TUMWATER – Two council members will vie in November to be mayor of Tumwater, though it wasn’t clear from early results if Pete Kmet will face off with Neil McClanahan or Joan Cathey.
In early results, Kmet received 802 votes, or about 37 percent of the total. McClanahan had 605 votes, or about 28 percent, and Cathey had 565 votes for 26 percent.
Kmet, who has been on the council for 18 years, said, “I think it’s a tremendous honor to have the opportunity to run for mayor of Tumwater. What I find gratifying about it is the recognition of all the hard work I’ve done over the years.”
McClanahan, first elected to the council in 2004, said that he was hopeful after the early returns that he could continue his run for mayor, but that he was not taking it for granted.
“I appreciate this opportunity very much. It’s been an incredible and exciting campaign,” he said. “Given the low turnout, it’s anybody’s game after this.”
He said that he thought coverage of his driving while intoxicated arrest in May had an effect on his support. McClanahan said he is seeking treatment for alcoholism.
“I’m quite certain it did, absolutely. I think it also speaks to the fact that people recognize that I am so much more than my disease and people are willing to give me a chance to offer what I can do for this community,” he said.
Cathey could not be reached for comment Tuesday night.
The three council members received more than 91 percent of the votes in early returns.
The two other challengers are newcomers to politics, Dave Raatz, who received 115 votes, or 5 percent, and Justin Kover, who received 71 votes, or 3 percent.
Raatz said he feels that he already won some victories by campaigning.
“It made the candidates get out and talk to people, which they haven’t had to do in Tumwater for a very long time. The citizens’ points were brought to the forefront,” he said. “It puts our sitting officials on notice, that private citizens are willing to come forward and challenge them, and say that you better do a better job with the people.”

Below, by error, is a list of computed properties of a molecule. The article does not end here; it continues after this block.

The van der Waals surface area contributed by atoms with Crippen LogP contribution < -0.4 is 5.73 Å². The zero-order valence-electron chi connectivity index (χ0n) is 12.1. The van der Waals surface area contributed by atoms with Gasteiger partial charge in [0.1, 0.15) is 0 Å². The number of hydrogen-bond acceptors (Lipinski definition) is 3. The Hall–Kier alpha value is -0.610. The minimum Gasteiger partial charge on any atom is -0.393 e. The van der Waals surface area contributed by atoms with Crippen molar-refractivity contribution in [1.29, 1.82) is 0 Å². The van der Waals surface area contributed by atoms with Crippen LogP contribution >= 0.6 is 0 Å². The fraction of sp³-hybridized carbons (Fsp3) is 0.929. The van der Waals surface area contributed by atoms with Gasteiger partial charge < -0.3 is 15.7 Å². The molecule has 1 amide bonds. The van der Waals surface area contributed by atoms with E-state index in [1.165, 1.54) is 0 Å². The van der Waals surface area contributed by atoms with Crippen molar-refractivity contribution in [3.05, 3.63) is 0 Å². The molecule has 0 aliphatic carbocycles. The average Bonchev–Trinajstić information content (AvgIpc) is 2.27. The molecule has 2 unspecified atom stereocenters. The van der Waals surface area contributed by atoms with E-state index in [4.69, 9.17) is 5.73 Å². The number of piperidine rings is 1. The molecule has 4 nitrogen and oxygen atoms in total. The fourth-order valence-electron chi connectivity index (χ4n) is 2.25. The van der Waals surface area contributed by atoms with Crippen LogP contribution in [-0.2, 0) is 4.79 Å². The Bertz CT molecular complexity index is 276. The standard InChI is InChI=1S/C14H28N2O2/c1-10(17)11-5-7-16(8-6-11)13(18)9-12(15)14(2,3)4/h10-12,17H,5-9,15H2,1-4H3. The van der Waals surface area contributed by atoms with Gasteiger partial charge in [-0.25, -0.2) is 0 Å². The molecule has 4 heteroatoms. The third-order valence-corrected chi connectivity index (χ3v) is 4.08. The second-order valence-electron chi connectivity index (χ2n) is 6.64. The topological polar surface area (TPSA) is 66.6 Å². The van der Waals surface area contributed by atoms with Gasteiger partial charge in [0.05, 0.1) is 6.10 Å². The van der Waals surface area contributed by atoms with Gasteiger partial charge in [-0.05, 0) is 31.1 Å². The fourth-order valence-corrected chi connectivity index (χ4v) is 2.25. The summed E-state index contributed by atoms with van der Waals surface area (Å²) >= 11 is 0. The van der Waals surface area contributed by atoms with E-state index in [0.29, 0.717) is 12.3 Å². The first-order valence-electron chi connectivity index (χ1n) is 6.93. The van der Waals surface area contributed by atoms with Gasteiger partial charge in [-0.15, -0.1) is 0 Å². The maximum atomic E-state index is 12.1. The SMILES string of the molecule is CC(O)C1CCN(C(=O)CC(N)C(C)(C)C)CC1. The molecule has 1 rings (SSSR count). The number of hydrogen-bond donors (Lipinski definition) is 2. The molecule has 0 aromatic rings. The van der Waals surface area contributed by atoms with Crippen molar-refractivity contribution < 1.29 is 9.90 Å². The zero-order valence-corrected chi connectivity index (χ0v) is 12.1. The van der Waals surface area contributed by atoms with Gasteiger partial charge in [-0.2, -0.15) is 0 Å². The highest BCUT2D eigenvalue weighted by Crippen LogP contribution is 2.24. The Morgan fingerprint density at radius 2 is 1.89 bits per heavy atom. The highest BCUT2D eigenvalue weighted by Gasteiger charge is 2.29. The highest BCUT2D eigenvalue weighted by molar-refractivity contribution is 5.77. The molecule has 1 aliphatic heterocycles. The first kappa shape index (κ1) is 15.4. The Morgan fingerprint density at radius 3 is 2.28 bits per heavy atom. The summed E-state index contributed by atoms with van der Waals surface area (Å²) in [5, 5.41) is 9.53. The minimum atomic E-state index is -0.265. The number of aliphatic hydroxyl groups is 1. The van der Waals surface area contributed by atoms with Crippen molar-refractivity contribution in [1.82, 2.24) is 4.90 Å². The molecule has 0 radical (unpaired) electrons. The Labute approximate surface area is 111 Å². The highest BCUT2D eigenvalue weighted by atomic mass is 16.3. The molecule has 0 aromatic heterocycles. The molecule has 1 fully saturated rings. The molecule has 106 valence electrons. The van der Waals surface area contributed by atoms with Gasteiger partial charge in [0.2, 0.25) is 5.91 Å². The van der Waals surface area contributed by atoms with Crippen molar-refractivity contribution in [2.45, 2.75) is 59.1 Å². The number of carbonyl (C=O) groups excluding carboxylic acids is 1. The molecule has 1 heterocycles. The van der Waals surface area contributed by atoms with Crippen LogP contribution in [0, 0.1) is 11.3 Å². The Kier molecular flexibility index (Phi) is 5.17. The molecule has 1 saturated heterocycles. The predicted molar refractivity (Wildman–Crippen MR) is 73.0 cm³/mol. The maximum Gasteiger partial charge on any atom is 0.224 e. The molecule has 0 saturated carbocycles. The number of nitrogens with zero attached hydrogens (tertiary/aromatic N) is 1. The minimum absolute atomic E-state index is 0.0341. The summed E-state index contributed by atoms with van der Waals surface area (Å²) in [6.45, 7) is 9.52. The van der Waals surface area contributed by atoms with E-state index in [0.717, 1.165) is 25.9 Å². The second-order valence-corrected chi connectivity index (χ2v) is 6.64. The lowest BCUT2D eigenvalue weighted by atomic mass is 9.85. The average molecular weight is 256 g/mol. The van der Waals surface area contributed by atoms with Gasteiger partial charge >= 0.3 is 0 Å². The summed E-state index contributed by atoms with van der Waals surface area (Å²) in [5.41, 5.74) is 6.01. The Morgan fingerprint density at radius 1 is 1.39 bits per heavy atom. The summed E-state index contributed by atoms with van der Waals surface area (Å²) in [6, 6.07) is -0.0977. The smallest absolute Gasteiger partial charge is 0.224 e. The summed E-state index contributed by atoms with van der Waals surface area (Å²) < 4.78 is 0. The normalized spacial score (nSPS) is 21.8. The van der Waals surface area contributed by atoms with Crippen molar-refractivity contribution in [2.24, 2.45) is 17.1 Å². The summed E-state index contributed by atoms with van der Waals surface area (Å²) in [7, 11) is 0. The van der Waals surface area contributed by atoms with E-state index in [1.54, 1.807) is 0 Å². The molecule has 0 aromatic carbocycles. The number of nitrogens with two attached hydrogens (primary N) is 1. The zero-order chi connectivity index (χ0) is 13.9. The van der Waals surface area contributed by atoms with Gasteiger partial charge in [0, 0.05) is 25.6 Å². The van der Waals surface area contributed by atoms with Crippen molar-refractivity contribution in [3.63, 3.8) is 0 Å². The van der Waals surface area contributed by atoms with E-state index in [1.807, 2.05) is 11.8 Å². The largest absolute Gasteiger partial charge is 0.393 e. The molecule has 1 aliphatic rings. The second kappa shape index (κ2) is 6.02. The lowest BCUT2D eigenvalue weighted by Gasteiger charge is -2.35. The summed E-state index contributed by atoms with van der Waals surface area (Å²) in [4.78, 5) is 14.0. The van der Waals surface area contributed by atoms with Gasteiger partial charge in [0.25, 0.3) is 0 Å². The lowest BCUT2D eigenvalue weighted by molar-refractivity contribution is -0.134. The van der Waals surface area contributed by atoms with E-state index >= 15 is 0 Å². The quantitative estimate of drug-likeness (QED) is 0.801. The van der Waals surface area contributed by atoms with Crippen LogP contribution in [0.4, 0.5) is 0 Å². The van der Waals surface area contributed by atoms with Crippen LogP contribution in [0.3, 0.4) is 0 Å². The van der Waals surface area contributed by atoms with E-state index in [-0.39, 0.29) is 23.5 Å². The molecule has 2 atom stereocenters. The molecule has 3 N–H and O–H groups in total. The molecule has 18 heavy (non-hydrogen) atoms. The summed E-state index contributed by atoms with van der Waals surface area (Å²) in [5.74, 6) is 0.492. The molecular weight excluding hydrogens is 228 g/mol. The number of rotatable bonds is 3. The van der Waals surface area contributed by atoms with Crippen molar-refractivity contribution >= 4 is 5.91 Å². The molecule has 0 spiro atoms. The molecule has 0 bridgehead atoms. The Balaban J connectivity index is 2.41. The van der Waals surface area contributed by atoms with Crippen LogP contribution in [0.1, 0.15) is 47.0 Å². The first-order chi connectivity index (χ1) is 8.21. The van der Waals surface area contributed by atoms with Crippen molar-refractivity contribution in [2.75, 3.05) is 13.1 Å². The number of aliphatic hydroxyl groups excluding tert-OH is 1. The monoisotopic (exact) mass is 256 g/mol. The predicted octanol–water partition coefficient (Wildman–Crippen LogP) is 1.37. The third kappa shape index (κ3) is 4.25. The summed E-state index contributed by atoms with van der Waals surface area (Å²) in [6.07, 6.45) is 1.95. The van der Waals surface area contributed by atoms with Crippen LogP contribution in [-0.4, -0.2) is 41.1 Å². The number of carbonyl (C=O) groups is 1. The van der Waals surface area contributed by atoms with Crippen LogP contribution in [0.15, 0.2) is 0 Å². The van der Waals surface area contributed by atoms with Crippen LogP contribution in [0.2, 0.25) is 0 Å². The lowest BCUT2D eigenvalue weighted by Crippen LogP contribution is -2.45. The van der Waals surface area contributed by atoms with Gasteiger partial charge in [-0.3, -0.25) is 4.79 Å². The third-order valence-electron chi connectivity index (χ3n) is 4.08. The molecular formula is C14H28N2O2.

Kover said he was surprised by his vote totals in early returns, and disappointed by the city’s 20 percent voter turnout.
However, he said he plans to stay involved city politics, and that the campaign has made him more aware of Tumwater’s budget challenges. He was critical of the use of public funds subsidizing the Tumwater Valley Golf Course and the lack of staffing of the city’s second fire station.
Those issues “have motivated me to be even more involved. We’re spending our sewer money on a golf course. That’s wrong,” he said.
Whoever becomes the mayor will face issues such as appointing a successor to retiring city administrator Doug Baker, financial challenges, and the ongoing question of redevelopment at the former Olympia Brewery.
In December, Mayor Ralph Osgood announced that he would not seek another term.
The mayor’s term is four years and pays $17,400 a year. It is a nonpartisan position.
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